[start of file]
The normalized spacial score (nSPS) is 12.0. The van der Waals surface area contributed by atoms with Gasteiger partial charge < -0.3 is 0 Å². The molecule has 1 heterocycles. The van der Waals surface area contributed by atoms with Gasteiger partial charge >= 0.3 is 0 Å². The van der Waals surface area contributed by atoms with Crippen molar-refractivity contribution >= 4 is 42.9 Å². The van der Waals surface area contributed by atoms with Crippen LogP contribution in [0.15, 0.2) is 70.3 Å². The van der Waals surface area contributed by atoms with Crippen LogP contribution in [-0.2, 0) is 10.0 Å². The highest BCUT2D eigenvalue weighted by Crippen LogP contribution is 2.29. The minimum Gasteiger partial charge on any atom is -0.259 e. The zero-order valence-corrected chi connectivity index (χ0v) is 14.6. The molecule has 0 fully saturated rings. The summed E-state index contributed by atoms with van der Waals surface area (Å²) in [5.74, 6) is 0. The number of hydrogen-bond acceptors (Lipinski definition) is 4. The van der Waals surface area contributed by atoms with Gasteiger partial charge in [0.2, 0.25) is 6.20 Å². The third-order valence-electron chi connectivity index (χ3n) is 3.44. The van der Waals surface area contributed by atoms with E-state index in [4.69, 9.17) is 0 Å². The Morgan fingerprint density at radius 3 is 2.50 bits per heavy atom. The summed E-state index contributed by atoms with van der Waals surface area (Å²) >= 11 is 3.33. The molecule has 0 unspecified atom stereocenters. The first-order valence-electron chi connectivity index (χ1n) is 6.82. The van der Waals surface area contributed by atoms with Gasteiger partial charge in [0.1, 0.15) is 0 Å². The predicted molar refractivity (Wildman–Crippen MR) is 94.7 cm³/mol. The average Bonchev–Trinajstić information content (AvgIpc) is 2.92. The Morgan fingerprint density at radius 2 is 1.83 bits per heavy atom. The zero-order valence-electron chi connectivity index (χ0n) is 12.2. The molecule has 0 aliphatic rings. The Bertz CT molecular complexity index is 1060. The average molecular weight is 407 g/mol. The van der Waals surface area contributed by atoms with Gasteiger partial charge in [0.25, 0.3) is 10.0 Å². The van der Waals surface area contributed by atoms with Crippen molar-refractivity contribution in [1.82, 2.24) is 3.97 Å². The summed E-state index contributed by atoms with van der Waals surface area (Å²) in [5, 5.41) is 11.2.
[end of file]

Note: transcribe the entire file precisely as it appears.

The normalized spacial score (nSPS) is 12.0. The van der Waals surface area contributed by atoms with Gasteiger partial charge < -0.3 is 0 Å². The molecule has 1 heterocycles. The van der Waals surface area contributed by atoms with Gasteiger partial charge >= 0.3 is 0 Å². The van der Waals surface area contributed by atoms with Crippen molar-refractivity contribution >= 4 is 42.9 Å². The van der Waals surface area contributed by atoms with Crippen LogP contribution in [0.15, 0.2) is 70.3 Å². The van der Waals surface area contributed by atoms with Crippen LogP contribution in [-0.2, 0) is 10.0 Å². The highest BCUT2D eigenvalue weighted by Crippen LogP contribution is 2.29. The minimum Gasteiger partial charge on any atom is -0.259 e. The zero-order valence-corrected chi connectivity index (χ0v) is 14.6. The molecule has 0 fully saturated rings. The summed E-state index contributed by atoms with van der Waals surface area (Å²) in [5.74, 6) is 0. The number of hydrogen-bond acceptors (Lipinski definition) is 4. The van der Waals surface area contributed by atoms with Gasteiger partial charge in [0.2, 0.25) is 6.20 Å². The third-order valence-electron chi connectivity index (χ3n) is 3.44. The van der Waals surface area contributed by atoms with E-state index in [4.69, 9.17) is 0 Å². The Morgan fingerprint density at radius 3 is 2.50 bits per heavy atom. The summed E-state index contributed by atoms with van der Waals surface area (Å²) >= 11 is 3.33. The molecule has 0 unspecified atom stereocenters. The first-order valence-electron chi connectivity index (χ1n) is 6.82. The van der Waals surface area contributed by atoms with Gasteiger partial charge in [0.1, 0.15) is 0 Å². The predicted molar refractivity (Wildman–Crippen MR) is 94.7 cm³/mol. The average Bonchev–Trinajstić information content (AvgIpc) is 2.92. The Morgan fingerprint density at radius 2 is 1.83 bits per heavy atom. The zero-order valence-electron chi connectivity index (χ0n) is 12.2. The molecule has 0 aliphatic rings. The Bertz CT molecular complexity index is 1060. The average molecular weight is 407 g/mol. The van der Waals surface area contributed by atoms with Gasteiger partial charge in [0.25, 0.3) is 10.0 Å². The van der Waals surface area contributed by atoms with Crippen molar-refractivity contribution in [1.82, 2.24) is 3.97 Å². The summed E-state index contributed by atoms with van der Waals surface area (Å²) in [5, 5.41) is 11.2.